SAN FRANCISCO (AP) _ Living by a church does wonders for a person's driving record, but motorists who reside near a restaurant might want to say an extra prayer before hitting the road, according to the findings of an insurance industry study.
The study from Quality Planning Corp., a risk assessment firm owned by the influential Insurance Services Office, calculates the risk of having a serious auto accident.
The bottom line: Drivers living within a mile of a church are the safest _ 10 percent less likely to crash than their fellow drivers, the report found.
Alternately, drivers residing within a mile of a restaurant are 30 percent more likely to be in an accident, the study found.
The study tallied the accident rates of motorists with homes near a wide variety of businesses and local landmarks. It analyzed 15 million auto insurance policies and 2 million claims.
``By and large, your risks go way up when you are living closer to busy gathering points,'' said Daniel Finnegan, Quality Planning's chief executive.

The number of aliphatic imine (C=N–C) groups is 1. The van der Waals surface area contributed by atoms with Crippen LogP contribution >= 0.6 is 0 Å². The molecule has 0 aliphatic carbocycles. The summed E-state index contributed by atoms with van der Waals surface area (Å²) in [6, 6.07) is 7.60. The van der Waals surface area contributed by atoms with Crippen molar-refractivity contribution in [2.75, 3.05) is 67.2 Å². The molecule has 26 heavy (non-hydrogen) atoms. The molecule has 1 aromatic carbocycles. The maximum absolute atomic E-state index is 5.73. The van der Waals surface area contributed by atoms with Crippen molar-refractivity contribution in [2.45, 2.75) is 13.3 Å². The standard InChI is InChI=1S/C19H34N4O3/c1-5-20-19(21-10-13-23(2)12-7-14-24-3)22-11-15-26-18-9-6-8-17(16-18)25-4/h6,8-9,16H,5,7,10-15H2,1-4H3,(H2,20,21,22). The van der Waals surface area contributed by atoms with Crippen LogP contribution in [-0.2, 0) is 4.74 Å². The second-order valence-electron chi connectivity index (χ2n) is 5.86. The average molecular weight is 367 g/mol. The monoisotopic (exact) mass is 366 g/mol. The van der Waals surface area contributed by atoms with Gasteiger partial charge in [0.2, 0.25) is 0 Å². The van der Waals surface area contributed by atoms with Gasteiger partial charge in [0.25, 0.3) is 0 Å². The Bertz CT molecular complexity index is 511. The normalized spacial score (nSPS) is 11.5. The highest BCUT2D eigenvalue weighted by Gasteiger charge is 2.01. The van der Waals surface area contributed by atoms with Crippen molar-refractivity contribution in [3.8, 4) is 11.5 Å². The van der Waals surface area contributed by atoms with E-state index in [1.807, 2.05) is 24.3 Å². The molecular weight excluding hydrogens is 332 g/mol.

But some of the study's other conclusions seemed counterintuitive. For example, motorists living near elementary schools are in more accidents than those living near a liquor store _ 26 percent more likely versus 18 percent.
``There are usually a lot of people coming and going at schools and sometimes there are a lot of distractions, too,'' Finnegan said. ``As the father of a rambunctious child, I can tell you that's (the equivalent) of two drinks.''
Finnegan predicted insurers will draw from the findings to recalculate their prices, creating decreases for some drivers and boosting the premiums of motorists living in high-risk neighborhoods.
But the leader of a consumer watchdog group fighting for reforms to prevent home addresses from affecting auto insurance prices ridiculed the study.
``What's next? A study showing people on low-carb diets cause less accidents than pasta eaters?'' asked Doug Heller, executive director of the Foundation for Taxpayer and Consumer Rights.
The ZIP code in which a driver lives has affected auto insurance for decades. The insurance industry believes they reflect loss risks because densely populated or crime-ridden areas tend to file expensive claims. The study, however, said ZIP codes are too broad to serve as an accurate pricing gauge.
Heller agreed but described the rest of the study as absurd.
``What happens to the likelihood of getting in an accident if you live near a church that serves Saturday morning pancake breakfasts?'' he said.